SUSAN ROESGEN, CNN GULF COAST CORRESPONDENT: You know, Wolf, Mychal Bell, as you mentioned, could be released within the next 72 hours on a bond hearing, but it may only be temporary because he may face those same aggravated battery charges in juvenile court. So the future is still very uncertain here but the march, today's march, was a powerful and passionate statement.


ROESGEN: Wave after wave of marchers walked a long, hot mile to Jena High School. There, with only a handful of police to stop them, they swept past the school's chain link fence and on to the school grounds.

STEPHANIE OZENNE, MARCHER: I just needed to feel like I'm a part or just being a part of this. Something that maybe a mother can see, one of the mothers of the children going through it, maybe she'll see that we all care. We're all here for them.

ROESGEN: They came to support the Jena six, six black students who could each face more than 20 years in prison if convicted of charges stemming from the beating of a white class mate last December.

The racial trouble started earlier in the year when three white students hung nooses from a tree in the school courtyard.

The boy who was beaten, Justin Barker, told me his family has gotten hate mail and death threats and they wanted no part of the rally.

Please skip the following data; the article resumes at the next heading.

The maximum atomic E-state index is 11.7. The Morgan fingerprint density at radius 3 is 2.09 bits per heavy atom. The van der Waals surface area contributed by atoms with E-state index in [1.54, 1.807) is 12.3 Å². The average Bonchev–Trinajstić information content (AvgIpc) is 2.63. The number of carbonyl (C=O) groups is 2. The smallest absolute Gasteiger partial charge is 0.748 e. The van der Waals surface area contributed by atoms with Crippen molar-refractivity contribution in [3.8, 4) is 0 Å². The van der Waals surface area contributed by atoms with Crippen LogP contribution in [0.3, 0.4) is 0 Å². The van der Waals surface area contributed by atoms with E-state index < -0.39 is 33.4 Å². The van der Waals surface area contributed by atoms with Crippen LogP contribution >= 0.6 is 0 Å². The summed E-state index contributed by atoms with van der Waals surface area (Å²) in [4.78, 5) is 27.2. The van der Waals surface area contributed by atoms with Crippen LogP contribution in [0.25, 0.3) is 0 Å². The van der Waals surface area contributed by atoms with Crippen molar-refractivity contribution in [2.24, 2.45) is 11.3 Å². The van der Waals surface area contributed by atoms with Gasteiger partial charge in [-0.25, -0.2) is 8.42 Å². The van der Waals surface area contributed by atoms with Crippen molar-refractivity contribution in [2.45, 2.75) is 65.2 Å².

National civil rights activist, Jesse Jackson, was one of the rally organizers.

REV. JESSE JACKSON, RAINBOW/PUSH COALITION: There's a Jena in every state, more blacks in ((inaudible)) in every state. It's like the criminal justice system has elapsed on blacks. In some sense, people are coming here to go back home to fight their own Jena, as we fight for our equal protection under the law everywhere.

ROESGEN: In some ways, the march became more of a pilgrimage than a protest. At Jena High School, the marchers crowded around a small patch of dirt, taking pictures. What was so special about the spot? This is where the tree with the nooses stood until school officials had it cut down.

KHEMARE SAFU, MARCHER: It's not a sense of revenge. It's not a sense of us getting back at anybody for this, but it's a sense of seeing the origin of what has sparked a nationwide movement.

ROESGEN: It's probably too early to say whether this was really the start of a nationwide movement, but this small town will never be the same.